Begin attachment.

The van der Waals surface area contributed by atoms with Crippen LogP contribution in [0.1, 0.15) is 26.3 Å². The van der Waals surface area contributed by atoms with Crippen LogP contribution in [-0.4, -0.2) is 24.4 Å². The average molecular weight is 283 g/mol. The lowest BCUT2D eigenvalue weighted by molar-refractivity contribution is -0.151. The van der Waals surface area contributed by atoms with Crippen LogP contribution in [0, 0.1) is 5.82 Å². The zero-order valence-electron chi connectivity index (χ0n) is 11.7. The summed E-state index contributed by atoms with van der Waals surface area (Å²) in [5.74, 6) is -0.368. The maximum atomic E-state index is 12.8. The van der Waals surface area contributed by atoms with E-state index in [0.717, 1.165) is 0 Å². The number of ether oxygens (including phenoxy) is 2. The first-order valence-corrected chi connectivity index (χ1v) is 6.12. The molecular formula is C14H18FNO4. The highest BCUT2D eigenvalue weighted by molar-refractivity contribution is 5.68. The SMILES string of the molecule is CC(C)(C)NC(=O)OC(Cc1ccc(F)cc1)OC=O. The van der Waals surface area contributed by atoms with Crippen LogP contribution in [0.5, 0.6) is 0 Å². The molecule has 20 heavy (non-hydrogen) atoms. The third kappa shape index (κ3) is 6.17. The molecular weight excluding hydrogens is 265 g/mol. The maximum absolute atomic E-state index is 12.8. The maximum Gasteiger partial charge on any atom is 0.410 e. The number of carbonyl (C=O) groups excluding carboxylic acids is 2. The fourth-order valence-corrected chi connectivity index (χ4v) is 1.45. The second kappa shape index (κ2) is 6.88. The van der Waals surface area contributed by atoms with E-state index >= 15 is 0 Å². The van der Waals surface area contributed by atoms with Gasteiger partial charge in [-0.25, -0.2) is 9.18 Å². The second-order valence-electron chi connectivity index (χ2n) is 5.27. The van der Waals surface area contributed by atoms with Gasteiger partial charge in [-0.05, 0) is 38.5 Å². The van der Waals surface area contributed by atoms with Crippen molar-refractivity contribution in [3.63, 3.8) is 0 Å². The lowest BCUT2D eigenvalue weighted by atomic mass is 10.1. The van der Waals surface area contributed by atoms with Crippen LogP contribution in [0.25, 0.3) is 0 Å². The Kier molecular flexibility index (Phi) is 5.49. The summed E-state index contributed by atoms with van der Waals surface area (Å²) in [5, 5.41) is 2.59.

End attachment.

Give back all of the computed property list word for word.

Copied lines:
The van der Waals surface area contributed by atoms with Crippen LogP contribution in [0.1, 0.15) is 26.3 Å². The van der Waals surface area contributed by atoms with Crippen LogP contribution in [-0.4, -0.2) is 24.4 Å². The average molecular weight is 283 g/mol. The lowest BCUT2D eigenvalue weighted by molar-refractivity contribution is -0.151. The van der Waals surface area contributed by atoms with Crippen LogP contribution in [0, 0.1) is 5.82 Å². The zero-order valence-electron chi connectivity index (χ0n) is 11.7. The summed E-state index contributed by atoms with van der Waals surface area (Å²) in [5.74, 6) is -0.368. The maximum atomic E-state index is 12.8. The van der Waals surface area contributed by atoms with E-state index in [0.717, 1.165) is 0 Å². The number of ether oxygens (including phenoxy) is 2. The first-order valence-corrected chi connectivity index (χ1v) is 6.12. The molecular formula is C14H18FNO4. The highest BCUT2D eigenvalue weighted by molar-refractivity contribution is 5.68. The SMILES string of the molecule is CC(C)(C)NC(=O)OC(Cc1ccc(F)cc1)OC=O. The van der Waals surface area contributed by atoms with Crippen LogP contribution in [0.5, 0.6) is 0 Å². The molecule has 20 heavy (non-hydrogen) atoms. The third kappa shape index (κ3) is 6.17. The molecular weight excluding hydrogens is 265 g/mol. The maximum absolute atomic E-state index is 12.8. The maximum Gasteiger partial charge on any atom is 0.410 e. The number of carbonyl (C=O) groups excluding carboxylic acids is 2. The fourth-order valence-corrected chi connectivity index (χ4v) is 1.45. The second kappa shape index (κ2) is 6.88. The van der Waals surface area contributed by atoms with E-state index >= 15 is 0 Å². The van der Waals surface area contributed by atoms with Gasteiger partial charge in [-0.25, -0.2) is 9.18 Å². The second-order valence-electron chi connectivity index (χ2n) is 5.27. The van der Waals surface area contributed by atoms with Gasteiger partial charge in [-0.05, 0) is 38.5 Å². The van der Waals surface area contributed by atoms with Crippen molar-refractivity contribution in [3.63, 3.8) is 0 Å². The lowest BCUT2D eigenvalue weighted by atomic mass is 10.1. The van der Waals surface area contributed by atoms with Crippen LogP contribution in [0.25, 0.3) is 0 Å². The Kier molecular flexibility index (Phi) is 5.49. The summed E-state index contributed by atoms with van der Waals surface area (Å²) in [5, 5.41) is 2.59.